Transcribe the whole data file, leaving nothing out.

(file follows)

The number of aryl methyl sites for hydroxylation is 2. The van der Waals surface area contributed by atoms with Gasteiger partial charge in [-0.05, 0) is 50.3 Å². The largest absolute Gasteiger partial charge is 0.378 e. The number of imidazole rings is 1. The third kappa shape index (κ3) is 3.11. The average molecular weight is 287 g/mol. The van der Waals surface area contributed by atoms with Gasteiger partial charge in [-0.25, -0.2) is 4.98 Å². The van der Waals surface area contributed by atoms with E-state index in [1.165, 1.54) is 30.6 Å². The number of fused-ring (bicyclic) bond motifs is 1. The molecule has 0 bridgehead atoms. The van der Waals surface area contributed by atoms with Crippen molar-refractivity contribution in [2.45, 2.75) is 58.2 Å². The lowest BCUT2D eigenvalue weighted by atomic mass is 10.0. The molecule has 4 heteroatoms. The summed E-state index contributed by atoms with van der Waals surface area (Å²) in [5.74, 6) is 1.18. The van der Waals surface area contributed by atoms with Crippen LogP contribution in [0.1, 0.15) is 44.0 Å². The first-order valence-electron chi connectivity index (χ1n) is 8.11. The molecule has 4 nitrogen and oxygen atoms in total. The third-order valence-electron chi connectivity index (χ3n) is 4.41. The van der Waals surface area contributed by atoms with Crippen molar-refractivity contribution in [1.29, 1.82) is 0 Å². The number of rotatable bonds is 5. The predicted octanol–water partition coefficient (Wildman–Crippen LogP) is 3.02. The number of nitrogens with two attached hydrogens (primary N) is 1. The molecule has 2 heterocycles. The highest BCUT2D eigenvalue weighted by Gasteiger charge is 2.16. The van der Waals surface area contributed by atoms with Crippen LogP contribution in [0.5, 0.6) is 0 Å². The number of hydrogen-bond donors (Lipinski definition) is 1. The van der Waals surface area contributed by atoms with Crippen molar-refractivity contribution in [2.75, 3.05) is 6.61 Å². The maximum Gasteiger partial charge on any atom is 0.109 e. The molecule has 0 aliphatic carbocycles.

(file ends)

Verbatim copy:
The number of aryl methyl sites for hydroxylation is 2. The van der Waals surface area contributed by atoms with Gasteiger partial charge in [-0.05, 0) is 50.3 Å². The largest absolute Gasteiger partial charge is 0.378 e. The number of imidazole rings is 1. The third kappa shape index (κ3) is 3.11. The average molecular weight is 287 g/mol. The van der Waals surface area contributed by atoms with Gasteiger partial charge in [-0.25, -0.2) is 4.98 Å². The van der Waals surface area contributed by atoms with E-state index in [1.165, 1.54) is 30.6 Å². The number of fused-ring (bicyclic) bond motifs is 1. The molecule has 0 bridgehead atoms. The van der Waals surface area contributed by atoms with Crippen molar-refractivity contribution in [2.45, 2.75) is 58.2 Å². The lowest BCUT2D eigenvalue weighted by atomic mass is 10.0. The molecule has 4 heteroatoms. The summed E-state index contributed by atoms with van der Waals surface area (Å²) in [5.74, 6) is 1.18. The van der Waals surface area contributed by atoms with Crippen LogP contribution in [0.1, 0.15) is 44.0 Å². The first-order valence-electron chi connectivity index (χ1n) is 8.11. The molecule has 4 nitrogen and oxygen atoms in total. The third-order valence-electron chi connectivity index (χ3n) is 4.41. The van der Waals surface area contributed by atoms with Crippen molar-refractivity contribution in [1.29, 1.82) is 0 Å². The number of rotatable bonds is 5. The predicted octanol–water partition coefficient (Wildman–Crippen LogP) is 3.02. The number of nitrogens with two attached hydrogens (primary N) is 1. The molecule has 2 heterocycles. The highest BCUT2D eigenvalue weighted by Gasteiger charge is 2.16. The van der Waals surface area contributed by atoms with Crippen LogP contribution in [0.5, 0.6) is 0 Å². The number of hydrogen-bond donors (Lipinski definition) is 1. The van der Waals surface area contributed by atoms with Crippen molar-refractivity contribution in [2.75, 3.05) is 6.61 Å². The maximum Gasteiger partial charge on any atom is 0.109 e. The molecule has 0 aliphatic carbocycles.